"So, what's real about the Rapture?" asks John R Coats in a Huffington Post blog. "Its roots are in the nineteenth-century rebellion against Modernity with its scientific rationalism. Beneath the glare of uber-left-brain logic, the stories and myths that had carried the larger truths about being human in an overwhelming, frightening, awe-filled universe were declared to be nonsense -- which is nonsense"
"Larger truths" ? Huh.
"and begged an equal and opposite reaction, which came in the declaration that the Bible was literally true -- every word."
To hear people like Coats tell it, things like Biblical literalism, and the conflict between religion and science, are mere recent misunderstandings.
I just don't buy it. In this particular case of the story of the Rapture as it is popularly known today, the details have been changed around a little, but it's not as if the various mentions in the Bible of the rise of the righteous into heaven are less far-fetched than the Left Behind thrillers.
It seems quite clear to me that Coats and his fellow "modern theologians" -- I put it in quotation marks because it seems as oxymoronic to me as "jumbo shrimp" or "living dead" -- are trying to convince themselves and their readers that early and medieval Christians were just like themselves, and that all these fanatics and fundamentalists running around causing so much trouble today are a recent aberration having little to do with the main history and substance of Christianity, which mostly consists of people who loved and appreciated things like science and would laugh and shake their heads at anyone who would take Bible passages as literal truth. If you ask them to back up this last part they point to Augustine of Hippo, who wrote a long, long thesis on the non-literal nature of the stories in Genesis. Typically, in the course of these arguments they do not mention that Augustine wrote no such thing regarding the other several dozen books of the Bible, and they do not mention things like the many people killed by the Inquisition, or the many Catholics killed for being Catholic by Protestants, or people killed for being witches by both Catholics and Protestants, or the huge massacres of Jews, Muslims and furrin-looking eastern Christians during the Crusades, or the often quite systematic destructions of civilizations in the Americas and Africa and Asia, destroyed because they were not sufficiently Christian, or any other of the long list of well-known horrors which fill the history of Christianity -- or if any such horrors are mentioned they are downplayed, and it is insisted that they, too, were aberrations.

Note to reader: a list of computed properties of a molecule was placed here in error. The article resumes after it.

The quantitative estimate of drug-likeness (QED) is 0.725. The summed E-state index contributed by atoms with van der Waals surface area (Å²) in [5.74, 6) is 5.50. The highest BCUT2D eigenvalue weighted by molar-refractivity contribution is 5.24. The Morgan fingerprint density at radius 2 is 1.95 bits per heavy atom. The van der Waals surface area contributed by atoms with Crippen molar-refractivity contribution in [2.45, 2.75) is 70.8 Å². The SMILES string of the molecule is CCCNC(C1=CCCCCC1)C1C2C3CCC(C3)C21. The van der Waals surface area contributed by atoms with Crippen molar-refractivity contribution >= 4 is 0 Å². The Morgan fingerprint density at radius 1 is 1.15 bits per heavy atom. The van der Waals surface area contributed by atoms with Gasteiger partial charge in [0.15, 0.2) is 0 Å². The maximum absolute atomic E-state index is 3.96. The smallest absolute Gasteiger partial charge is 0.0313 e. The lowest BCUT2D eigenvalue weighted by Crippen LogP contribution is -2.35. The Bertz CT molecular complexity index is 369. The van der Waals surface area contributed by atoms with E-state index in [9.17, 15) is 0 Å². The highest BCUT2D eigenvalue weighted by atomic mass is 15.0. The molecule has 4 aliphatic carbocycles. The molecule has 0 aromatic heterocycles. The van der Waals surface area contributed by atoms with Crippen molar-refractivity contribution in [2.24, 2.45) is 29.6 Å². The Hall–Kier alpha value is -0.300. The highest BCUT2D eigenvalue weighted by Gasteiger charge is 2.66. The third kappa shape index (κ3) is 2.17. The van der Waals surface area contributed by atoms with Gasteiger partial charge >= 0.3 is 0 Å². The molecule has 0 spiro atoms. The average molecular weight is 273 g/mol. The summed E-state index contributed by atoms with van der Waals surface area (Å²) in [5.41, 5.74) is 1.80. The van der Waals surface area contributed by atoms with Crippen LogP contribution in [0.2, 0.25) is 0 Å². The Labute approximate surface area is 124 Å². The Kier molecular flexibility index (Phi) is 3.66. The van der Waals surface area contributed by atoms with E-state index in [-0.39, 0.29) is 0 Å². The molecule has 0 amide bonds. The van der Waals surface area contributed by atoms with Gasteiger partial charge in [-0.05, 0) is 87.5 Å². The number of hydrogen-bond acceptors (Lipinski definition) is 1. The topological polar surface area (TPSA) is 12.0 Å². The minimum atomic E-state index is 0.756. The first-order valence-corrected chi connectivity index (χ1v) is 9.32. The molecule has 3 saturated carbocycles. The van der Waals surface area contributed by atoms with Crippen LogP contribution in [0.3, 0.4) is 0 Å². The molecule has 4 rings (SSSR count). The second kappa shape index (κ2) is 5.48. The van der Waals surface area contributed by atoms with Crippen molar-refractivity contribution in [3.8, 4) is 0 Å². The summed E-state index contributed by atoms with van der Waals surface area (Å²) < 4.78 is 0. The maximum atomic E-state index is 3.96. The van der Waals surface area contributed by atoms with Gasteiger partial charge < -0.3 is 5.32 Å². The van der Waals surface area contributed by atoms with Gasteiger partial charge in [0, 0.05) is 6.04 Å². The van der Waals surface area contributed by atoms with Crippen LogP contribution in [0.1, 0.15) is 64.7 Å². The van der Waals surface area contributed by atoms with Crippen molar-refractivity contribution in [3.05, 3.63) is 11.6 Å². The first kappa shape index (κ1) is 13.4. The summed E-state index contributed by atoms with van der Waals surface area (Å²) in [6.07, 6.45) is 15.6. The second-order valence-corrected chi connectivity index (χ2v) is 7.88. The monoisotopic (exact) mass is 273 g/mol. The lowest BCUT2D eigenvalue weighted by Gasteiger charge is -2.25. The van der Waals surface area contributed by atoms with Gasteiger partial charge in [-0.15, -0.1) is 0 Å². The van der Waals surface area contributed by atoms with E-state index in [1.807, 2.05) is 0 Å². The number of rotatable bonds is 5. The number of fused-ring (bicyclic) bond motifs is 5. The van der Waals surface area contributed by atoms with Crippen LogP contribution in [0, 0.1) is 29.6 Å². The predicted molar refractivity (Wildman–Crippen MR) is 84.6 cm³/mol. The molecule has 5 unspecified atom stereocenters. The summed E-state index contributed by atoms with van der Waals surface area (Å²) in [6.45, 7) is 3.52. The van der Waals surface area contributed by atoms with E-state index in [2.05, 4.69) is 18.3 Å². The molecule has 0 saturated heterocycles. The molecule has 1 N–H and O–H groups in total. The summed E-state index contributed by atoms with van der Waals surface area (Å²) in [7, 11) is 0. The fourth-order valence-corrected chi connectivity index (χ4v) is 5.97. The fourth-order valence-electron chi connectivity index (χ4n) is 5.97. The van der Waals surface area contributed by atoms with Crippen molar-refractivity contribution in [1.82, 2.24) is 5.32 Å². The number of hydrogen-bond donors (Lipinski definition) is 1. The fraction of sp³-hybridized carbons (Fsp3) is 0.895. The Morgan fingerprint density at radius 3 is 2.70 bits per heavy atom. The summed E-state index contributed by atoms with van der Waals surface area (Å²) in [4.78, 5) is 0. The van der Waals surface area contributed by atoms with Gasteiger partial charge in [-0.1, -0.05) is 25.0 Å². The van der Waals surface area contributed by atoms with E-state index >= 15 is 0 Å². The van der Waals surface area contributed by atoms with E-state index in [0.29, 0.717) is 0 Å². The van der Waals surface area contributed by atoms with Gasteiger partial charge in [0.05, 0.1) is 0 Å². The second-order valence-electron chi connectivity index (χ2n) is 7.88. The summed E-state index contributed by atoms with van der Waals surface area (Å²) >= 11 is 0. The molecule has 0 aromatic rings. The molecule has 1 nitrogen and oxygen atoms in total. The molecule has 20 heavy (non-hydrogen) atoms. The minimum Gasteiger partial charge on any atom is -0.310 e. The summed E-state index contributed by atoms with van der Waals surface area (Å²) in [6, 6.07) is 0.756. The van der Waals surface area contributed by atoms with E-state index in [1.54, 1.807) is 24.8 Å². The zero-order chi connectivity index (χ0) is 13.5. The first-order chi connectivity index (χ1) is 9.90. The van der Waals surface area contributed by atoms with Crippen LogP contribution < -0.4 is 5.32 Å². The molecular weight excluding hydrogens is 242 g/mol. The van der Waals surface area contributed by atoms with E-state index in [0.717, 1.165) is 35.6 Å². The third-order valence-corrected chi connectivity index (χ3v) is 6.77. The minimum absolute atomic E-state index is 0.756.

Let's get back to those "larger truths" supposedly contained in those Bible stories, which were supposedly understood all along to be myths -- what are they? I hear so much about them yet I actually find them nowhere, like a disheartened medieval explorer searching all of Asia for Prester John.
Coats is attempting to make a huge mountain of reasonable, even wise, "modern" Christianity out of the molehill of his perception that a few Bible passages were modified -- slightly -- to come up with the story of the Rapture. The Left Behind authors aren't the only Christians telling tall tales these days.